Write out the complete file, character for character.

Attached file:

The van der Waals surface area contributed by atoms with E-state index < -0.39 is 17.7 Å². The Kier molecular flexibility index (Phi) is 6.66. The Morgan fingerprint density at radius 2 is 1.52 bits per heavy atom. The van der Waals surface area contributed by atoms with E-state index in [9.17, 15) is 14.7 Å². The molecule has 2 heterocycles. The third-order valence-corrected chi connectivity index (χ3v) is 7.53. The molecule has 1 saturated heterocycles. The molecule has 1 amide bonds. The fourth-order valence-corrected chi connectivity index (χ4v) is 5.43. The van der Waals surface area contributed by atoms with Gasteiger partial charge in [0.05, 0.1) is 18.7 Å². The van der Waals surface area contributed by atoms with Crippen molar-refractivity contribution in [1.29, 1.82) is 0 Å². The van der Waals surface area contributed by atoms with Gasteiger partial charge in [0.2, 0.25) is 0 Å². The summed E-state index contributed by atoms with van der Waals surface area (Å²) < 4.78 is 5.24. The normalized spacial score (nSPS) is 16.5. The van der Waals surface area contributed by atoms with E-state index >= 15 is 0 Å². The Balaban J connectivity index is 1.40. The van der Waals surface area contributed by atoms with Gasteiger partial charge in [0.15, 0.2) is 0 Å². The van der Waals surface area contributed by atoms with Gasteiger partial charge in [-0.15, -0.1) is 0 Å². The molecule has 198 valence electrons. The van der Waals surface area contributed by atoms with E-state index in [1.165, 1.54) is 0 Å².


The van der Waals surface area contributed by atoms with E-state index < -0.39 is 17.7 Å². The Kier molecular flexibility index (Phi) is 6.66. The Morgan fingerprint density at radius 2 is 1.52 bits per heavy atom. The van der Waals surface area contributed by atoms with E-state index in [9.17, 15) is 14.7 Å². The molecule has 2 heterocycles. The third-order valence-corrected chi connectivity index (χ3v) is 7.53. The molecule has 1 saturated heterocycles. The molecule has 1 amide bonds. The fourth-order valence-corrected chi connectivity index (χ4v) is 5.43. The van der Waals surface area contributed by atoms with Gasteiger partial charge in [0.05, 0.1) is 18.7 Å². The van der Waals surface area contributed by atoms with Crippen molar-refractivity contribution in [1.29, 1.82) is 0 Å². The van der Waals surface area contributed by atoms with Gasteiger partial charge in [0.2, 0.25) is 0 Å². The summed E-state index contributed by atoms with van der Waals surface area (Å²) < 4.78 is 5.24. The normalized spacial score (nSPS) is 16.5. The van der Waals surface area contributed by atoms with E-state index >= 15 is 0 Å². The Balaban J connectivity index is 1.40. The van der Waals surface area contributed by atoms with Gasteiger partial charge in [0.15, 0.2) is 0 Å². The van der Waals surface area contributed by atoms with Gasteiger partial charge in [-0.15, -0.1) is 0 Å². The molecule has 198 valence electrons. The van der Waals surface area contributed by atoms with E-state index in [1.165, 1.54) is 0 Å².